Their scientific name, Lycaon pictus, is derived from the Greek for wolf and the Latin for painted and refers to the dogs’ mottled coat of black, brown, white, russet and yellow.
They live in large packs forming strong social bonds, with all pack members helping to care for the young – as well as old, sick or injured – regurgitating food for them and licking wounds clean. They maintain those bonds through intensive groupal grooming and vocalisations.
Wild dogs hunt in packs, pursuing their prey at speeds of around 35mph for three miles or more and are highly successful – nearly 80% of all hunts end in a kill.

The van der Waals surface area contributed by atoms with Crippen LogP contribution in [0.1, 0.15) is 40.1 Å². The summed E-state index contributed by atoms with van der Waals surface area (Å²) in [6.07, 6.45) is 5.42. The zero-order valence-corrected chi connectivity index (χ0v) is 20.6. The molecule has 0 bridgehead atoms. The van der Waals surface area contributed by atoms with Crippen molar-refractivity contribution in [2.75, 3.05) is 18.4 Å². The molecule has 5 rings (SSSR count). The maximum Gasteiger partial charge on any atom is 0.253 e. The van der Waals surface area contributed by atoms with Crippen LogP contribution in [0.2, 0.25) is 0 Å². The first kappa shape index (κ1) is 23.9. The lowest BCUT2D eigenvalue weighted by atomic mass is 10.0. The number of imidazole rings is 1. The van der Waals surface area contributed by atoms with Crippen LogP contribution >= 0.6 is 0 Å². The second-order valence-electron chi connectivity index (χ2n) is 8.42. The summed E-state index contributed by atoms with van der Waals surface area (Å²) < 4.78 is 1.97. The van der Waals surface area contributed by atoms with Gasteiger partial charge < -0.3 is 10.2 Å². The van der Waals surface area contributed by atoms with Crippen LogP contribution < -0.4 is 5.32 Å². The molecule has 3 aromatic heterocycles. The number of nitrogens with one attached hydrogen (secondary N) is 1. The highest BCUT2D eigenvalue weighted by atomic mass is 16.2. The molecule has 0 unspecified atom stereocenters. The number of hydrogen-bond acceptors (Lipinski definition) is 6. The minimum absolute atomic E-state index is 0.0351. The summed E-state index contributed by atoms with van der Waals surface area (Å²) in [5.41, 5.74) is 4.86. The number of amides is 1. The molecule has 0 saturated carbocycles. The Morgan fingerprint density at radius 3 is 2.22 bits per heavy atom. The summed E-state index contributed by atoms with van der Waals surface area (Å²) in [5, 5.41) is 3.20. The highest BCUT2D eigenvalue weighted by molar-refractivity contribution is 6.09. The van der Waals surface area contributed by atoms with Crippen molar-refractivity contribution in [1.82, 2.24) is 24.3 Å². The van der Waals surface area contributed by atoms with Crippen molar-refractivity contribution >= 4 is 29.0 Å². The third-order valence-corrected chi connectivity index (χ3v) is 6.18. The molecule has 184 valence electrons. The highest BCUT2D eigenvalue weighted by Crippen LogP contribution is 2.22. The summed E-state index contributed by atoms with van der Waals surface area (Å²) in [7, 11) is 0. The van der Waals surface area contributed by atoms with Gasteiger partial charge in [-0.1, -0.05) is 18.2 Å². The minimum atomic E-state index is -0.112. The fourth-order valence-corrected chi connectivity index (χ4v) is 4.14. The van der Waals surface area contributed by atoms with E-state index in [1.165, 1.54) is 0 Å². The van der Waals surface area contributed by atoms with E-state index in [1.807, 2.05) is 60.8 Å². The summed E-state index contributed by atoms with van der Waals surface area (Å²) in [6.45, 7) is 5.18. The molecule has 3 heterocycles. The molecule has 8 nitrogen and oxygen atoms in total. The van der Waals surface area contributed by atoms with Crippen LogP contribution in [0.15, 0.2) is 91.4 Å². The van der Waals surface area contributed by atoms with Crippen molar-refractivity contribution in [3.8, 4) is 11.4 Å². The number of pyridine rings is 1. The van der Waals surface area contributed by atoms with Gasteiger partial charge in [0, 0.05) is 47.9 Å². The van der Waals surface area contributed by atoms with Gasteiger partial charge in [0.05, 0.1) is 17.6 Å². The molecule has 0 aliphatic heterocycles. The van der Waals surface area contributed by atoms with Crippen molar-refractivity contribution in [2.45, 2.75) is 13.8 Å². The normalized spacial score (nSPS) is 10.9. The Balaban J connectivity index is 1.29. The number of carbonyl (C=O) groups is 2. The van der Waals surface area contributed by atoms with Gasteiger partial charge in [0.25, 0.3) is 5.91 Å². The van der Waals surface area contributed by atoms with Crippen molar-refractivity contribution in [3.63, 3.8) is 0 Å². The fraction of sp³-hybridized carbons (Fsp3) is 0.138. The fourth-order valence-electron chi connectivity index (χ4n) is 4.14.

Usually only the highest ranking male and female in a pack breed, producing very large litters of up to 20 pups, though 10 is the average.
*International Union for Conservation of Nature is the world’s main authority on the conservation status of species.
Carnivorous – a broad range of prey, favouring antelopes such as impala, kudu, springbok, and gazelles
Present across many habitats, particularly woodlands, savannah, shrublands and grasslands
Several wild dog populations, particularly those in West and Central Africa, face extinction. They require extensive home ranges, and face stiff competition from lions and hyaenas in many protected areas. Elsewhere habitat fragmentation is contributing to the continued decline of their populations, fueled by persecution by livestock farmers and susceptible to disease outbreaks.